Jesus has the authority to send this demon away. He doesn’t need to say any magical words. He doesn’t need to gather all of the disciples around him and pray first. He just speaks. And the demon has to obey although he does so unwillingly. In doing this Jesus displays his authority and it is by this divine authority that the man is set free.
This reminds us of how salvation works. We are held captive by the devil until Jesus commands otherwise. We are at the mercy of God. This is what grace is all about. It’s undeserved, unearned mercy. It’s all God. That’s what John is getting at in 1 John 1:19…
19 We know that we are children of God, and that the whole world is under the control of the evil one. 20 We know also that the Son of God has come and has given us understanding, so that we may know him who is true.
Until we are given understanding we will remain under the control of the evil one. We are free to act in accordance with our sinful human nature but until Christ comes and sets us free from the grip of the devil we will never “know him who is true.”
If you are a child of God it’s because the Son of God has come and given you understanding, otherwise you will remain under the control of the evil one and not under the authority of God. Praise the Lord for his mercy.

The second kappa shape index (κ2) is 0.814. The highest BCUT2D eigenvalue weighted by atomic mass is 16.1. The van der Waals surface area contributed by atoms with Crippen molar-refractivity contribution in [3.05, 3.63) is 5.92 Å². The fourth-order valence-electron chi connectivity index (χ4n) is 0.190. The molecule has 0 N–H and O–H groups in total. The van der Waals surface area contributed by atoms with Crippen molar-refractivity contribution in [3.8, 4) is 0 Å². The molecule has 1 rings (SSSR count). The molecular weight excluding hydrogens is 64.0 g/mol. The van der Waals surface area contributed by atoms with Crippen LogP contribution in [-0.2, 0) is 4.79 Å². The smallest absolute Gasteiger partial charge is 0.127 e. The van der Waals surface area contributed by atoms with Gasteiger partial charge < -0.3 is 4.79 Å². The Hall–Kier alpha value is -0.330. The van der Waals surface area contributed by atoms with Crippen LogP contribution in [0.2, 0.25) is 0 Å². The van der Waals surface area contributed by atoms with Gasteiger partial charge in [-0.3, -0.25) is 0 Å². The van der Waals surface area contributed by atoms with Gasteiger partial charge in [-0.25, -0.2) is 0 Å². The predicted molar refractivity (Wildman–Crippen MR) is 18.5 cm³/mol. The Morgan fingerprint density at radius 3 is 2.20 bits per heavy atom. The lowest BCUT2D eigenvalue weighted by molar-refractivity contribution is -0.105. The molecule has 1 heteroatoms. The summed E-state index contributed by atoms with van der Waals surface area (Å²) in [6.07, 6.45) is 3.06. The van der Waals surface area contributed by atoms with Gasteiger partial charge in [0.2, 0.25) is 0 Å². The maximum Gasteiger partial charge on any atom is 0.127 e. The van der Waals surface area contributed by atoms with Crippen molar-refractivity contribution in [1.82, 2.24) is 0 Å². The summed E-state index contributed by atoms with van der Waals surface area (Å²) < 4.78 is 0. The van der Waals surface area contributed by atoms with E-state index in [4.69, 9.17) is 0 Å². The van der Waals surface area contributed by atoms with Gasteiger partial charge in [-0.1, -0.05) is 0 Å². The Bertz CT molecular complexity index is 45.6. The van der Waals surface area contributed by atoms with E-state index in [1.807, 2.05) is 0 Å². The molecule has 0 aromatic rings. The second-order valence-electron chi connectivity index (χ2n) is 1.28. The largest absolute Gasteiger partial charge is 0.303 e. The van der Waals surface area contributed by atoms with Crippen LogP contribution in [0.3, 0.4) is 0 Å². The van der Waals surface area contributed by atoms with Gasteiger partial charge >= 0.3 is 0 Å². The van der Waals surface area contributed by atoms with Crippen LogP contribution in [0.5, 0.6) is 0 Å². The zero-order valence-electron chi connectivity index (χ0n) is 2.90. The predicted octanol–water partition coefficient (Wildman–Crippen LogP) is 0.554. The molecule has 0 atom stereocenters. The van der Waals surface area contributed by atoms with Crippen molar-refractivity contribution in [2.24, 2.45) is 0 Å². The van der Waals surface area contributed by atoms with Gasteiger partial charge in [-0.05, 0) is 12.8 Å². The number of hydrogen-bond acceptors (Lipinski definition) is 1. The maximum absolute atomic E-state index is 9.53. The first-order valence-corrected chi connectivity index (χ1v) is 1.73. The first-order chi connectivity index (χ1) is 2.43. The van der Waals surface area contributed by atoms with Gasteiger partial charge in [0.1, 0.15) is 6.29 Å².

The amazement of the crowd (1:27–28)
27 The people were all so amazed that they asked each other, “What is this? A new teaching—and with authority! He even gives orders to impure spirits and they obey him.” 28 News about him spread quickly over the whole region of Galilee.
The people are once again amazed with Jesus’ authority, like they were back in verse 22. They were impressed but they didn’t know what to make of Him. What is this? They wonder.
Notice that there’s no mention of people coming to Christ. We can hope the man who had the demon cast out did, but we don’t know. The rest of the people are amazed, but not converted.
Let that be a reminder to us that Jesus himself could stand at this pulpit and preach the gospel and people would still not come to him. Jesus calls and saves but we are also held responsible if we reject him.
Perhaps that’s why Jesus says this about Capernaum in Matthew 11: